The moment Alison realized that Crickets Dry Goods had become a reality came when she was stocking the store with the items that she and her family had picked out, on the racks, tables, and shelving that they had all built together. “You start putting stuff in the store and you realize, ‘Oh my goodness, I need more,’” she said. “We put a lot of work into this place. My husband helped build things – there’s this big table made from a pallet that we stained, for example – and as we evolved, I kept saying ‘I just need you to do one more thing.’ He just laughs now when I say that because it’s never just one more thing. It’s a running joke between us.” Alison, her mother, and her daughters carefully selected the store’s inventory, featuring as many products from the immediate area as possible. Hand-forged metal jewelry, hand-painted picture frames, local honey, soaps made with beer, and wooden rolling pins and bowls made from trees that fell in last year’s ice storm are among the store’s top sellers. “We’ve been trying to bring in a variety of things,” Alison said. “Everyone helps out. It helps the family, but she can also help me with the business and give me her advice. I value her business sense. We’ve got my age group, Mom’s age group, and the girls’ age group. What’s been fun about having the store is having three generations involved.”

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Businessperson of the Month P.J. Campanaro, Attorney at Law

Going the Distance P.J. Campanaro spends her days working cases and her offtimes running races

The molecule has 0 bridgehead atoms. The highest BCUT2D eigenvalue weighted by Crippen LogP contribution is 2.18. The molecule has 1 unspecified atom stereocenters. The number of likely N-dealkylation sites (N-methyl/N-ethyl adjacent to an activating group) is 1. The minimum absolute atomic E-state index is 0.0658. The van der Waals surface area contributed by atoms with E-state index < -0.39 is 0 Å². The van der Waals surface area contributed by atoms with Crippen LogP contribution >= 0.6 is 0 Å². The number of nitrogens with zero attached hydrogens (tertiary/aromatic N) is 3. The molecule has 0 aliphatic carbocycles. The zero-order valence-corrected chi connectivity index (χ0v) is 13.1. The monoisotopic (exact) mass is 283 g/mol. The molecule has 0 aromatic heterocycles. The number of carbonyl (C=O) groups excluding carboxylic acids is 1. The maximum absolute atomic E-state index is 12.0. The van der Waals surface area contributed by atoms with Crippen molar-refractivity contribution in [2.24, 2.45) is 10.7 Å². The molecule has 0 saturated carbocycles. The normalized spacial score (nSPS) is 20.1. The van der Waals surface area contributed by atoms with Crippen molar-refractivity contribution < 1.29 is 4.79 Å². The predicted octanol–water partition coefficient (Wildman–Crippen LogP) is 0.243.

By Gary Kauffman Pretending to be a lawyer in college got Portland (P.J.) Campanaro hooked on the real thing. Campanaro was an English major at the University of Tennessee when she participated in a mock trial and got to pretend she was an attorney. She enjoyed it so much she decided to pursue a new career. After graduating from Tennessee and then the Cumberland School of Law, she worked for the district attorney’s office in Knoxville, as well as for the state handling estate forfeitures. Shortly after her marriage, her husband was transferred to Augusta. Campanaro worked her list of law school contacts and soon landed a job in the solicitor’s office in Augusta. She spent six years there working as a prosecutor. So when in May 2010 she decided to open her own practice, she found herself on the other side of the courtroom. Now she handles criminal defense, domestic and family law, medical malpractice and personal injury cases. “I thought it’d be a hard transition,” she said. “But it really wasn’t. When I was a prosecutor I always tried to look at the defense side and figure out what they might do.” Now she puts in jam-packed days of court appearances, meeting with clients and responding to phone calls, emails and text messages. She’s also the mother of two daughters, ages 6 and 3. “I have to be in several places at once,” she joked. Still, she found time two years ago to participate in the Half-Ironman. She ran a full marathon in Savannah and competed in several half-marathons. Running is a form of therapy. “It helps keep me a little bit sane,” she said. “When I don’t do it I go a little crazy.” She is also involved in raising funds for the Leukemia and Lymphoma Society and has developed an innovative approach to fundraising. On May 7 she will host a male revue at Chevy’s Nightclub with emcee Neil Gordon. Tickets are $20 in advance and $25 at the door. Details on the event can be found on Campanaro’s Facebook page. What are you passionate about in your job? When I’m able to help somebody who couldn’t have been helped otherwise. And I love an actual jury trial. There’s a little bit of an adrenaline rush, a lot of stress and high intensity. When you have a victory it feels great. As a prosecutor I got more opportunity to try cases. My trials as a defense attorney have been in federal court.